The book also reminded me of the 1954 film ‘Rear Window’ by Hitchcock, where James Stewart plays L.B (Jeff) Jefferies who is incapacitated and has to remain at home; where he spends his days spying on those who live across the courtyard in the apartments opposite. So is the idea Ross Armstrong comes up with original? It does have some lovely sparks of creative beauty and its easy to tell that Armstrong has talent, it’s just when I finished reading the book there was no sense of wonderment. For me it appeared to be a reimaging of ‘Rear Window’ with subtle deftly added differences.

Armstrong proves that he is an accomplished writer and much of his prose is beautifully written; one piece I loved was the following statement. This piece of dialogue came when birds began flying into the window of her flat, making bloody, feathered stains across the glass.

‘It’s still beautiful though. It’s still a beautiful creature of the air. I look closer at it and to the tiny crack it’s body has made in the glass. I put my fingers to the glass. It only takes the tiniest crack to let the rest of the world in. To ruin everything.’

As said above Armstrong does show undeniable talent at times when journeying into the mind of someone who is loosing grip on their reality whilst also being embroiled in a quest for truth and justice; I just cant wait to see what he does next. He’s popped his cherry with ‘The Watcher’ and I feel that when the time comes for his follow up novel, he’ll have a clearer view with a fresh and dynamic subject. Armstrong’s talent at writing thrilling dialogue and creating suspense is wonderful and often whilst reading before sleep, I did experience several late nights after being drawn in to this page-turner.

For me though I found the format a little too jarring; but as said before, this is my personal preference, many people I’m sure wont find this an issue. One reason for this may have been caused by Armstrong’s characterisation of his main protagonist Lily; with very short sentences throughout which I put down to her characterisation from as a bird watcher, always observing and making notes. However, I occasionally wanted to escape her head for a few sentences at least but alas this joy was never in sight.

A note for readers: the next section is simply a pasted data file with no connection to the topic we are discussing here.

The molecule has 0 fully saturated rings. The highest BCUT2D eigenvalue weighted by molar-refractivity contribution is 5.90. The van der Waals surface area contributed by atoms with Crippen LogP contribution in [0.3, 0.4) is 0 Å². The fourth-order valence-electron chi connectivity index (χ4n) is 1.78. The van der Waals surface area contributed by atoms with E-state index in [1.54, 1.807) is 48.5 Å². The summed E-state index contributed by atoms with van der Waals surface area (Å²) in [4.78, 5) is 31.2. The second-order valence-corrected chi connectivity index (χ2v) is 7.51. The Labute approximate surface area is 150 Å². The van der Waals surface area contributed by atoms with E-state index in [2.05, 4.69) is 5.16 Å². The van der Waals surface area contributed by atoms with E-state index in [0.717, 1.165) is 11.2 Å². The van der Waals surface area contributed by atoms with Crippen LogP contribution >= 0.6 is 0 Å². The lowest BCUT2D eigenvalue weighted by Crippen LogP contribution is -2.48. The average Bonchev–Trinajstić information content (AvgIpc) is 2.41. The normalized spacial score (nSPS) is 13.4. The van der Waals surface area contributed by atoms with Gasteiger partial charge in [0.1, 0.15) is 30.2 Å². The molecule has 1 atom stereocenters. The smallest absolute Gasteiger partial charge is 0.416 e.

I would recommend ‘The Watcher’ to fans of books in the thriller and suspense genre and I am sure they would enjoy the world Armstrong creates. Whilst it may be a familiar storyline replicated in other art forms (literary and film) it’s undeniable that Armstrong is an intelligent writer. A bright start from a debuting novelist whom I shall be keeping an eye out for in the future!

I especially loved the scene in which Lily broke in to an apartment with a hammer – but you will get no spoilers from me, people! Read it.

The Watcher was published by Harlequin (an imprint of HarperCollins Publishers) on 29th December 2016

You can purchase a copy of The Watcher from Foyles:


To discover more about Harlequin Books click here


To discover more about HarperCollins Publishers click here


Review by Ross Jeffery


Read more of Ross Jeffery‘s reviews:

Hostages by Oisin Fagan


Sweet Home by Carys Bray


Fates of the Animals by Padrika Tarrant


The Trees by Ali Shaw


Dodge and Burn by Seraphina Madsen


Read Ross Jeffery‘s interviews:

Oisin Fagan


Chuck Palahniuk


Leila Chatti


Carys Bray